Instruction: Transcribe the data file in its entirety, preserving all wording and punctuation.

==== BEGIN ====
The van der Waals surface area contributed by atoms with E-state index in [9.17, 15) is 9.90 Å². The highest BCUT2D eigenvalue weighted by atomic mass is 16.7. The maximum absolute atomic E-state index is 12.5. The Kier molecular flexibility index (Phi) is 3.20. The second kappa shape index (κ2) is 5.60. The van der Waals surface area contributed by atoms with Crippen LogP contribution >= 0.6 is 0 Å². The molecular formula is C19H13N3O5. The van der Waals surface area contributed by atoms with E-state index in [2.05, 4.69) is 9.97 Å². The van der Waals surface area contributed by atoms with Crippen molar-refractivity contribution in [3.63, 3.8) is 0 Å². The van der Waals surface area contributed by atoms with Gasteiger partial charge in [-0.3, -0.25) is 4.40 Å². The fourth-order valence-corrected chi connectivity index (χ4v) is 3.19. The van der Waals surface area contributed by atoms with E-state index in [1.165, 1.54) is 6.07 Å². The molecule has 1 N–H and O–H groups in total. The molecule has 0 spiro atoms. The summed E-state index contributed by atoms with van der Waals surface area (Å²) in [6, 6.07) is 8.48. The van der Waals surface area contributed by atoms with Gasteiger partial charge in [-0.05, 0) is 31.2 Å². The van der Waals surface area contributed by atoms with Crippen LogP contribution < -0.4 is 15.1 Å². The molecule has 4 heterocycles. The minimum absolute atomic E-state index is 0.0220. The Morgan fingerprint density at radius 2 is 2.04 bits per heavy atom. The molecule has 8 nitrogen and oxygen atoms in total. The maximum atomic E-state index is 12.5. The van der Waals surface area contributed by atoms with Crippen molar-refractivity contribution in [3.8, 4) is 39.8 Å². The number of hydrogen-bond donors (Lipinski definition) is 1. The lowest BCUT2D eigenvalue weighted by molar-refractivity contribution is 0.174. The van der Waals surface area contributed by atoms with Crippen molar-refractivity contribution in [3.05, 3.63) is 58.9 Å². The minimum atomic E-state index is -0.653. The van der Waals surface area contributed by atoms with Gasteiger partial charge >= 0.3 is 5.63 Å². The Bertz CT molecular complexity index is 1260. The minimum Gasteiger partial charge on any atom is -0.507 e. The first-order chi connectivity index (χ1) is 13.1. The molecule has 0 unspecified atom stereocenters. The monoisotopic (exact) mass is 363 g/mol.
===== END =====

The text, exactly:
The van der Waals surface area contributed by atoms with E-state index in [9.17, 15) is 9.90 Å². The highest BCUT2D eigenvalue weighted by atomic mass is 16.7. The maximum absolute atomic E-state index is 12.5. The Kier molecular flexibility index (Phi) is 3.20. The second kappa shape index (κ2) is 5.60. The van der Waals surface area contributed by atoms with Crippen LogP contribution >= 0.6 is 0 Å². The molecular formula is C19H13N3O5. The van der Waals surface area contributed by atoms with E-state index in [2.05, 4.69) is 9.97 Å². The van der Waals surface area contributed by atoms with Crippen molar-refractivity contribution in [3.63, 3.8) is 0 Å². The van der Waals surface area contributed by atoms with Gasteiger partial charge in [-0.3, -0.25) is 4.40 Å². The fourth-order valence-corrected chi connectivity index (χ4v) is 3.19. The van der Waals surface area contributed by atoms with E-state index in [1.165, 1.54) is 6.07 Å². The molecule has 1 N–H and O–H groups in total. The molecule has 0 spiro atoms. The summed E-state index contributed by atoms with van der Waals surface area (Å²) in [6, 6.07) is 8.48. The van der Waals surface area contributed by atoms with Gasteiger partial charge in [-0.05, 0) is 31.2 Å². The van der Waals surface area contributed by atoms with Crippen LogP contribution < -0.4 is 15.1 Å². The molecule has 4 heterocycles. The minimum absolute atomic E-state index is 0.0220. The Morgan fingerprint density at radius 2 is 2.04 bits per heavy atom. The molecule has 8 nitrogen and oxygen atoms in total. The maximum atomic E-state index is 12.5. The van der Waals surface area contributed by atoms with Crippen molar-refractivity contribution in [3.8, 4) is 39.8 Å². The number of hydrogen-bond donors (Lipinski definition) is 1. The lowest BCUT2D eigenvalue weighted by molar-refractivity contribution is 0.174. The van der Waals surface area contributed by atoms with Crippen molar-refractivity contribution in [3.05, 3.63) is 58.9 Å². The minimum atomic E-state index is -0.653. The van der Waals surface area contributed by atoms with Gasteiger partial charge >= 0.3 is 5.63 Å². The Bertz CT molecular complexity index is 1260. The minimum Gasteiger partial charge on any atom is -0.507 e. The first-order chi connectivity index (χ1) is 13.1. The molecule has 0 unspecified atom stereocenters. The monoisotopic (exact) mass is 363 g/mol.